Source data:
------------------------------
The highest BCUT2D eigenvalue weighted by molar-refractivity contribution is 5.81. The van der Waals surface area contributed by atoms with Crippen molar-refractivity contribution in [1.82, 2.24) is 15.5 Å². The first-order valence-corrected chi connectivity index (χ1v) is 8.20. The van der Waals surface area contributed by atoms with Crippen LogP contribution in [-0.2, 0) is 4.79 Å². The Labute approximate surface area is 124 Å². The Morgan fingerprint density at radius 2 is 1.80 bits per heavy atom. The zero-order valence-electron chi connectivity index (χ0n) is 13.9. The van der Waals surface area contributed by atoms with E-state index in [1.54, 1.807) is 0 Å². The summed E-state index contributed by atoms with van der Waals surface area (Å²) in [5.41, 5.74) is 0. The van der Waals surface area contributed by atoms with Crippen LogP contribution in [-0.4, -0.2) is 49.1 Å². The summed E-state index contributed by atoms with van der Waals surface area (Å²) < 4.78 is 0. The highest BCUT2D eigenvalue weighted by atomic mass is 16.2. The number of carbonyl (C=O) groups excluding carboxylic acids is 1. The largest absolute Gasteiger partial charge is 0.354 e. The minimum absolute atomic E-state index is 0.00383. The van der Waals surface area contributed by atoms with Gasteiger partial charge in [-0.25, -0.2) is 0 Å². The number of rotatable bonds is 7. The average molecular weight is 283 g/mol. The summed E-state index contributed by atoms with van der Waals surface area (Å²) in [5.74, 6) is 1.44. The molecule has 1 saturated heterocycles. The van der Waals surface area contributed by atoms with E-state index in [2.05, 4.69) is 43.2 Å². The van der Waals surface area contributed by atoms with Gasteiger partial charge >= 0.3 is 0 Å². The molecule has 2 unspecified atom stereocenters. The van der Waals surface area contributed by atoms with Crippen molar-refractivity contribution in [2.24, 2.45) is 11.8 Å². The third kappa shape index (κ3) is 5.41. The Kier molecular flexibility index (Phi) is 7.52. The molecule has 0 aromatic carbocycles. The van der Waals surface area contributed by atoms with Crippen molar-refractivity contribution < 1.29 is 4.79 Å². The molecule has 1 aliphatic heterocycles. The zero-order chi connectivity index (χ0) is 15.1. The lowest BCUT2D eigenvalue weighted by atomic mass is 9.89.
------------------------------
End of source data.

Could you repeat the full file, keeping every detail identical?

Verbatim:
The highest BCUT2D eigenvalue weighted by molar-refractivity contribution is 5.81. The van der Waals surface area contributed by atoms with Crippen molar-refractivity contribution in [1.82, 2.24) is 15.5 Å². The first-order valence-corrected chi connectivity index (χ1v) is 8.20. The van der Waals surface area contributed by atoms with Crippen LogP contribution in [-0.2, 0) is 4.79 Å². The Labute approximate surface area is 124 Å². The Morgan fingerprint density at radius 2 is 1.80 bits per heavy atom. The zero-order valence-electron chi connectivity index (χ0n) is 13.9. The van der Waals surface area contributed by atoms with E-state index in [1.54, 1.807) is 0 Å². The summed E-state index contributed by atoms with van der Waals surface area (Å²) in [5.41, 5.74) is 0. The van der Waals surface area contributed by atoms with Crippen LogP contribution in [-0.4, -0.2) is 49.1 Å². The summed E-state index contributed by atoms with van der Waals surface area (Å²) < 4.78 is 0. The highest BCUT2D eigenvalue weighted by atomic mass is 16.2. The number of carbonyl (C=O) groups excluding carboxylic acids is 1. The largest absolute Gasteiger partial charge is 0.354 e. The minimum absolute atomic E-state index is 0.00383. The van der Waals surface area contributed by atoms with Gasteiger partial charge in [-0.25, -0.2) is 0 Å². The number of rotatable bonds is 7. The average molecular weight is 283 g/mol. The summed E-state index contributed by atoms with van der Waals surface area (Å²) in [5.74, 6) is 1.44. The molecule has 1 saturated heterocycles. The van der Waals surface area contributed by atoms with E-state index in [2.05, 4.69) is 43.2 Å². The van der Waals surface area contributed by atoms with Gasteiger partial charge >= 0.3 is 0 Å². The molecule has 2 unspecified atom stereocenters. The van der Waals surface area contributed by atoms with Crippen molar-refractivity contribution in [2.24, 2.45) is 11.8 Å². The third kappa shape index (κ3) is 5.41. The Kier molecular flexibility index (Phi) is 7.52. The molecule has 0 aromatic carbocycles. The van der Waals surface area contributed by atoms with Crippen molar-refractivity contribution < 1.29 is 4.79 Å². The molecule has 1 aliphatic heterocycles. The zero-order chi connectivity index (χ0) is 15.1. The lowest BCUT2D eigenvalue weighted by atomic mass is 9.89.